He’s one of the most conservative Republican senators, ranked 11th by the American Conservative Union based on his votes. But like his predecessors Grassley, from Iowa, and the now-retired Hatch, from Utah, Crapo has a record of working across the aisle, including during his tenure as Senate Banking Committee chairman since 2017.
“He’s got strong views, but he’s always going to reach out,” said Sen. Mark Warner, D-Va., who serves with Crapo on Finance as well as Banking. “In everything I’ve done with him, he is a tough negotiator, but when he gets to ‘yes’ you can count on it.”
Warner’s relationship with Crapo was cemented during their time on the Senate’s bipartisan “gang of six” in 2011, working to turn the Simpson-Bowles fiscal commission’s $4 trillion deficit reduction plan into legislative reality. Crapo was one of five Republicans on the Simpson-Bowles panel to vote for the ultimately unsuccessful proposal, despite 25 percent of the deficit cuts coming from tax increases.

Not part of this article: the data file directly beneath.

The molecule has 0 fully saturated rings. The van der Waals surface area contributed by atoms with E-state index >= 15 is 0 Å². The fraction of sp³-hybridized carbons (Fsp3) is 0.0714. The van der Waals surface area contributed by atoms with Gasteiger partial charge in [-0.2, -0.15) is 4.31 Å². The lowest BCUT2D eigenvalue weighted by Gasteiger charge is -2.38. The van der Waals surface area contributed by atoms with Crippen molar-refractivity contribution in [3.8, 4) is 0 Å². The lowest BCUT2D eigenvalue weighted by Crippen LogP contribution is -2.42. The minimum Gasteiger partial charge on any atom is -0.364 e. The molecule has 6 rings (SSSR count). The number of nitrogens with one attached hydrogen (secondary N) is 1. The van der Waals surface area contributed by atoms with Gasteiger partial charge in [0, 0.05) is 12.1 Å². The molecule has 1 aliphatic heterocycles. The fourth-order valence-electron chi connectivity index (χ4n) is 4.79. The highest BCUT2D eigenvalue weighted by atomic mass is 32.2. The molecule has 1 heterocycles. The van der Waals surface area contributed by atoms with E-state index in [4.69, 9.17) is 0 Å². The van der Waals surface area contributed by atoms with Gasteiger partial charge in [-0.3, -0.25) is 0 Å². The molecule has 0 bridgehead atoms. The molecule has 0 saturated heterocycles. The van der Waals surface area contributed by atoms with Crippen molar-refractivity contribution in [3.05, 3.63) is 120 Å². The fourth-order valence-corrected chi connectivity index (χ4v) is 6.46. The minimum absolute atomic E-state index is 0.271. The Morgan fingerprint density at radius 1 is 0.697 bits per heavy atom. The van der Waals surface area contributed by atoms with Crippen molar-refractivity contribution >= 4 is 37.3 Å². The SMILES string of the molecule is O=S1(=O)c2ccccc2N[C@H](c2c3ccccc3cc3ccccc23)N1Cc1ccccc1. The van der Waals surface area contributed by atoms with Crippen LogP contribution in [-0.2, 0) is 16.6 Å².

Crapo also worked with Warner and other Democrats on chipping away at portions of the 2010 financial industry overhaul know as Dodd-Frank that critics said went too far in restricting community banks. The Dodd-Frank rollback legislation was enacted in 2018.
And Crapo and Ron Wyden, D-Ore., the Finance panel’s ranking member, have long worked together on trying to secure long-term funding for two programs that provide federal payments for rural schools, counties and local governments where the growth of federal lands and decline in timber harvests have sapped local revenue.